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LESSON 14                THOMAS HARDY; WILLIAM BUTLER YEATS        Reading Assignment:  Norton Anthology, pages 1692-1711; 1859-1897. Writing Assignment: 1. Paraphrase "Hap." If a god should descend from the heavens and proclaim to me that he takes pleasure in my suffering and profits from my lost love, I would comply and die. At least I would be strengthened by the knowledge that I have an enemy. It would be easier to accept the pain and sorrow that I experience if I knew that a more powerful being had arranged for me to suffer. But this would not happen. Unfortunately, my hope that there is a reason for my sorrow is in vain. Chance and the dice of time determined my fate, and I am doomed to lead a painful life. 2. Write a brief character sketch of the speakers in "The Darkling Thrush," and "Channel Firing." What is Hardy's theme in each poem? How do the poems reflect the problems of the modern age? “The Darkling Thrush” is a poem about England. In the poem, the current age in England is represented by a horrible winter. The speaker describes his surroundings as morose and gloomy: he uses words with negative connotations, like “death lament” (12), “bleak” (18), and “desolate” (3). The theme of the poem is the deterioration of English society, and is most clear in lines 13-14: “The ancient pulse of germ and birth / Was shrunken hard and dry.” This implies that England, a country with a long history of great civilization, is whithering away. Hardy does express hope that it could again return to its greatness in lines 17-20: “At once a voice arose among / The bleak twigs overhead / Ina full-hearted evensong / Of joy illimited.” In these lines, a bird sings a song. The bird and it’s song symbolize hope for England, hope that “joy illimited” can again rise out of this winter.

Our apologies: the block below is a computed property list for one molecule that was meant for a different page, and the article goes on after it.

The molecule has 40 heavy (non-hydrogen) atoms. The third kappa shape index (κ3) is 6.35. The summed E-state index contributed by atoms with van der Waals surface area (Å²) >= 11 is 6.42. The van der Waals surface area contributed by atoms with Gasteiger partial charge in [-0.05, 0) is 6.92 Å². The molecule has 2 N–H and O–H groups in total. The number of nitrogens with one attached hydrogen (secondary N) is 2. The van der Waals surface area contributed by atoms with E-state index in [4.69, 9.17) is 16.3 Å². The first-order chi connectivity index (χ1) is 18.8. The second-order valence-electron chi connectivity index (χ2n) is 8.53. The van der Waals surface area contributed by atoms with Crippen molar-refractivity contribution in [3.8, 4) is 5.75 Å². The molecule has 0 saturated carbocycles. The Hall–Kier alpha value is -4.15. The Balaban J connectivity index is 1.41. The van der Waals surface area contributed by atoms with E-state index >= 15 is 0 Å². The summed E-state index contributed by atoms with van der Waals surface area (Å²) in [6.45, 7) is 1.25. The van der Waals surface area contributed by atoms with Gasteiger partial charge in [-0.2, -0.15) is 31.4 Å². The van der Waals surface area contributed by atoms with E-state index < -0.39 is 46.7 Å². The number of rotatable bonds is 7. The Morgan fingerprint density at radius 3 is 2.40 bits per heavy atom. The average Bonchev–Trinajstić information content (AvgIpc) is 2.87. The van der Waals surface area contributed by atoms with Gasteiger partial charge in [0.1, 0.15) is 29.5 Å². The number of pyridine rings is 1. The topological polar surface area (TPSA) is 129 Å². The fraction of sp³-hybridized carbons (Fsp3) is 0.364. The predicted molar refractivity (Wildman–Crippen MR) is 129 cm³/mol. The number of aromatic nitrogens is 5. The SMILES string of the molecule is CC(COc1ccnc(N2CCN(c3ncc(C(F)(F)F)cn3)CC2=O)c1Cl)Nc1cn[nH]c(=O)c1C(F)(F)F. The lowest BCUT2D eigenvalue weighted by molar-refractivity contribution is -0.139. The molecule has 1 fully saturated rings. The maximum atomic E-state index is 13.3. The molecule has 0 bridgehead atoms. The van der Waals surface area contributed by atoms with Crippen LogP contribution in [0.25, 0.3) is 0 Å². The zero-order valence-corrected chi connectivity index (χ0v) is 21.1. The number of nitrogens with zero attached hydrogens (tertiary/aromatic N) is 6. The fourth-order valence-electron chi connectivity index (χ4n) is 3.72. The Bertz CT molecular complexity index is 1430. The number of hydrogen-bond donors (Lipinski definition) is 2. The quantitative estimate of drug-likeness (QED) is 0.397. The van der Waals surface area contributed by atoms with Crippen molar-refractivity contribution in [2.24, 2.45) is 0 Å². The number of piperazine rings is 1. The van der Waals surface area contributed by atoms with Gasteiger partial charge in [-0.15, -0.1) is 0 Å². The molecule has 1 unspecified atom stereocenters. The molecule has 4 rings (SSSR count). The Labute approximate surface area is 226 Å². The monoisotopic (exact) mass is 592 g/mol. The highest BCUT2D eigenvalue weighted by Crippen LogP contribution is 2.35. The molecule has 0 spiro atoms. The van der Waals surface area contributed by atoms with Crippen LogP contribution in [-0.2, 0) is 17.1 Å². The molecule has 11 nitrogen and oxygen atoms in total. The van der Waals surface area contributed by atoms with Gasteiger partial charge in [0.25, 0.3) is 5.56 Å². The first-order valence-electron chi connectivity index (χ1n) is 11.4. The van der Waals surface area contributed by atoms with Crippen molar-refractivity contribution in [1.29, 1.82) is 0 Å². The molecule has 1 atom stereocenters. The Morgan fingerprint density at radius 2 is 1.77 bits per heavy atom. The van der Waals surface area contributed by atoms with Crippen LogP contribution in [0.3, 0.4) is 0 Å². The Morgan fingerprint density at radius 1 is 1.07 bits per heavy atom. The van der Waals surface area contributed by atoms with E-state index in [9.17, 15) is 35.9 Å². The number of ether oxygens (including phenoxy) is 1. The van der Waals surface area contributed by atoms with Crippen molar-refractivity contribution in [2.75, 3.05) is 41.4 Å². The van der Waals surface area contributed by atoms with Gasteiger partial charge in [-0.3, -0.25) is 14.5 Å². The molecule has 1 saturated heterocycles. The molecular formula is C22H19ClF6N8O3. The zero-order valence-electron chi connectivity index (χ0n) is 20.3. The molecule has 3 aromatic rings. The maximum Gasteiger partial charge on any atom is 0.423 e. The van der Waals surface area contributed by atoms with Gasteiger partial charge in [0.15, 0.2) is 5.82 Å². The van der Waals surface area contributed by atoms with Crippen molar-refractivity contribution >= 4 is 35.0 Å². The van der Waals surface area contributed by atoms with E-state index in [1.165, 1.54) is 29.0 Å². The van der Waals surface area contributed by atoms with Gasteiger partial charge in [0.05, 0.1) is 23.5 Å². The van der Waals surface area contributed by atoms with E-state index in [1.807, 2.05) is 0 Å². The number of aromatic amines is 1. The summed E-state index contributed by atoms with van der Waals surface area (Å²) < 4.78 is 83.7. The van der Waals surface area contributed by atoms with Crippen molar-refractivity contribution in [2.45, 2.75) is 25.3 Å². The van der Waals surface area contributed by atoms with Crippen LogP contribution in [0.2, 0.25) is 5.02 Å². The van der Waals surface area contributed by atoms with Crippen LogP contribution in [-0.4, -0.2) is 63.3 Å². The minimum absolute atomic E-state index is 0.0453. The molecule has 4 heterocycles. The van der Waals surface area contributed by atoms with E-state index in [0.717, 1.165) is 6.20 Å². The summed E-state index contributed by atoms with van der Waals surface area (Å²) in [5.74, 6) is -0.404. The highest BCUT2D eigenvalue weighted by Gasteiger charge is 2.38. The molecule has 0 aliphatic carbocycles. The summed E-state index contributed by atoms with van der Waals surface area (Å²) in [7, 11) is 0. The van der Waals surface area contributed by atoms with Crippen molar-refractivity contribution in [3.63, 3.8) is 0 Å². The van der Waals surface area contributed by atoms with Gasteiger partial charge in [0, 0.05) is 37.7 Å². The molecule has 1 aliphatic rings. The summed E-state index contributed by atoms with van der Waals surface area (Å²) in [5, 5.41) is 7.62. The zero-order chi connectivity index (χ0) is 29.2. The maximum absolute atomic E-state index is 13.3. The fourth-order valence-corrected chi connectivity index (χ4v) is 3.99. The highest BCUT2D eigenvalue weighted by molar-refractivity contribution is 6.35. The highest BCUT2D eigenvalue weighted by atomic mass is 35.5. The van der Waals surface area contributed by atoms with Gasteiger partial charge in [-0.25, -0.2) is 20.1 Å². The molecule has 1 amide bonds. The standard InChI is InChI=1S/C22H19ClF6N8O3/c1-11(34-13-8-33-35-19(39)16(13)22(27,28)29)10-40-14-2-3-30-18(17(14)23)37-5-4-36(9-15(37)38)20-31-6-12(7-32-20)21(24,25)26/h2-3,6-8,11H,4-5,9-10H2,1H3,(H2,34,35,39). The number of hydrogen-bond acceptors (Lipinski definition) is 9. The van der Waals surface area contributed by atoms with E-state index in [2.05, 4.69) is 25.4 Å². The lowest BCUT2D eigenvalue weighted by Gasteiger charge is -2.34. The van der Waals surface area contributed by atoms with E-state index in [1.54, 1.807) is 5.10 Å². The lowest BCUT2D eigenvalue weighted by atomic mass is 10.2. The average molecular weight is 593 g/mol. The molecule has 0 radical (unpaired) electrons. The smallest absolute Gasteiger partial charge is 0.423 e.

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The speaker in “The Darkling Thrush” is a very negative person, as we can see from the word choice used in the poem. He sees the winter as a time of desolation, and feels frozen and dead inside. He describes himself in line 16 as “fervourless,” implying that he is worn out by the current situation. Thus, he is closed off to recognizing the hope that appears in the third stanza. Even though he know that the bird “Had chosen thus to fling his soul / Upon the growing gloom” (23-24), he finds little cause for celebrating. At the end of the poem, whereas the bird “knows” hope, the speaker was “unaware” (32). In his weariness and negativity, the speaker ignores hope. “Channel Firing” is a poem about war. In the poem, the sound of guns firing wakes up skeletons in their coffins. The skeletons and animals assume that it is Judgment day, but God allays their fears, explaining that it’s just another war. The poem’s theme is war’s destructive nature. Men are described as having a “readiness to avenge” (34) that causes war. This implies that war is essentially rooted in revenge, which is a sin. Throughout the poem, God laughingly
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This note was uploaded on 06/10/2010 for the course ENG 113 taught by Professor Clark during the Spring '04 term at University of Saskatchewan- Management Area.

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